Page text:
8 May 2024

By Hannah Wilcox 

Guide Dogs NSW/ACT opened up the doors of its flagship office in St Leonards for a one day celebration on April 24.

Set up as a ‘pup-up’ cafe, complete with cupcakes, coffee and puppies (!), International Guide Dogs Day acts as an important reminder of how handlers and their companions are still unable to freely navigate within our communities.

Around 50 people turned up to show their support for the organisation across three sessions running from 9am to 10am, 11am to 12pm, and 1pm to 2pm. 

North Sydney Sun sat down with handler and Connection Specialist Ingrid Barnes to chat about this year’s theme: Wherever you can go, Guide Dogs can go too.

“So today, of course, is International Guide Dogs Day. It’s a really multi-layered occasion,” the 30-year-old said.

“So on one level, we’re absolutely celebrating these fantastic guide dogs and all the brilliant work they do as mobility aids for hundreds and hundreds of people living with low vision and blindness. It’s also a brilliant day for activism and raising awareness generally for guide dogs, their access rights in particular, as well as guide dog etiquette.”

She added: “Today is also really special because we’re really focusing on the campaign of wherever you can go, the guide dog can go to. Because, of course, guide dogs are allowed to access everywhere.”

“That includes restaurants, cafes and hotels – rideshares in particular are our main focus.”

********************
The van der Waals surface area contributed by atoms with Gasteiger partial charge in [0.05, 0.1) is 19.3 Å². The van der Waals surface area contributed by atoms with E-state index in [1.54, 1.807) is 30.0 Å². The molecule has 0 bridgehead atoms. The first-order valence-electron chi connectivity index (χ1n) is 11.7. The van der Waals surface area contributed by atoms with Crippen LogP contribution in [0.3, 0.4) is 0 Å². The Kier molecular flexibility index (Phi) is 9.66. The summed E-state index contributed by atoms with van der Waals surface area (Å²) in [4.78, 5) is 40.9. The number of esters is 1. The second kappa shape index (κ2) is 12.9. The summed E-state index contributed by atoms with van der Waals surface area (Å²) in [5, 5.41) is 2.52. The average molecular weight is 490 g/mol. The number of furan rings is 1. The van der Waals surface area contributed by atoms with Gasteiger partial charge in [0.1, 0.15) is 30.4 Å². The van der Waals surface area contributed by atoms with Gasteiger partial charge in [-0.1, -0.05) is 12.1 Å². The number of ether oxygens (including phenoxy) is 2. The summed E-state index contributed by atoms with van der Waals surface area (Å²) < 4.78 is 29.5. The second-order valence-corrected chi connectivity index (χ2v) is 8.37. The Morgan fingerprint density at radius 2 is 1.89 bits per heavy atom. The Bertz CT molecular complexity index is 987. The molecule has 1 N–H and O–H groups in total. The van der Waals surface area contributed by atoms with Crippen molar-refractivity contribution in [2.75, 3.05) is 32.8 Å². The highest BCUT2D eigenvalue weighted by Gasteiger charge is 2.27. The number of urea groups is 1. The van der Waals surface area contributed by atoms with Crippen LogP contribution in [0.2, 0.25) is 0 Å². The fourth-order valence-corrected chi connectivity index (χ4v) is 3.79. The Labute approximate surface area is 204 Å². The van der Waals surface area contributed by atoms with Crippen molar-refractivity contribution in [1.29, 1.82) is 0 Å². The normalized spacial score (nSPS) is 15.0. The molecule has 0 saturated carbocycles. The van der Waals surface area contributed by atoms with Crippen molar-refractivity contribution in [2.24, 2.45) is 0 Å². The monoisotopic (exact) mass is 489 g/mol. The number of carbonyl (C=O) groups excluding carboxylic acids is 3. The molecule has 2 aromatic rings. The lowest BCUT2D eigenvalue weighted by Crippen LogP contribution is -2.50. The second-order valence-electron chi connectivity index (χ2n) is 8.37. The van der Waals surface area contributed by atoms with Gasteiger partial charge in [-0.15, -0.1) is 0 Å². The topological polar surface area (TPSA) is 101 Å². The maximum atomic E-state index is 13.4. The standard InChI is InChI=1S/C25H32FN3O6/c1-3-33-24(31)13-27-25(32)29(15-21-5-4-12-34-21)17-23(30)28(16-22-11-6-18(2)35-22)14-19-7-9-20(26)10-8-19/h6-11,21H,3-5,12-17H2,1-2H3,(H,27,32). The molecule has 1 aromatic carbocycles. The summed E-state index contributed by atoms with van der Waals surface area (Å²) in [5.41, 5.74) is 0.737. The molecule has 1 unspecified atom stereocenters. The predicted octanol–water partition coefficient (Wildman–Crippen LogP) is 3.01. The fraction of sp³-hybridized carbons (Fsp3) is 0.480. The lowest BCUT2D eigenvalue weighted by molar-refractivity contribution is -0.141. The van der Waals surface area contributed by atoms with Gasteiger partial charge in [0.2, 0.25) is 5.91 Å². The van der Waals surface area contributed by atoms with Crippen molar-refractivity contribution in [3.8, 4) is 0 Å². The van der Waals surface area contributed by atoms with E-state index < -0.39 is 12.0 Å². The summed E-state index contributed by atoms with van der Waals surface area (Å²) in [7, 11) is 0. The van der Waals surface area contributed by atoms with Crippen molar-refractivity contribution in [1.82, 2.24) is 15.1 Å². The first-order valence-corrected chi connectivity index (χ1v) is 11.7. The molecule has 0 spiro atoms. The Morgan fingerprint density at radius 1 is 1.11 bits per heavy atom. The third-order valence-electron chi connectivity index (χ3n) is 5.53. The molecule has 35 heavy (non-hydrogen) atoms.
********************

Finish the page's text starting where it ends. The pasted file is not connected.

“So whether that’s a taxi, an uber or any other ride share service, they absolutely have rights to be in that car with their handler and that’s something that is still an area of contention with some drivers,” Barnes continued.

“So we’re all about educating today.”

She recalled one of the worst experiences she had was en route to a special event at the Opera House.

“I was all glammed up and ready to go. My taxi pulled up, I stepped out my front gate with Banner and the driver didn’t say hello,” Barnes said.

“He just goes, ‘oh, who’s gonna clean my taxi after your filthy dog’s been in here?’”

This is very common, Barnes added, with many drivers unhappy about letting a dog inside their vehicle.

“Sometimes they just drive off. Sometimes they make gestures at you and sneer at you.”

“You get treated like absolute garbage just because your mobility aid has fur.”

Guide Dogs is currently having conversations with Uber and 13 Cabs about making rideshare more accessible including instating regulatory training for drivers and taking more accountability. 

“We’re also following up because one of the hardest things that we find as guide dog handlers particularly, is that it is so hard to actually report an incident,” she noted.

“And for a blind person or someone with limited vision, it’s so hard.”

“I also screenshot these rides whenever I book anything because we, as handlers, expect refusal going in,” Barnes added.

“ I don’t expect them to be nice and it’s a surprise when they are.”

Handlers are legally allowed to enter any public space with their guide dogs, with finable offences in place for those who refuse entry.

“People can be difficult. They don’t want to be educated or they just want to not have a dog in their space. So I’ve had quite a few refusals from cafes to fine dining,” Barnes said. 

“We all carry little police cards that have the New South Wales police logo and all the fines on it that we can show to people. So [I tell them], this is the fine I’m willing to charge you with if you refuse me.”

“I hate doing that part. It usually gets you in the door, but it’s still an awful experience to go through,” she added.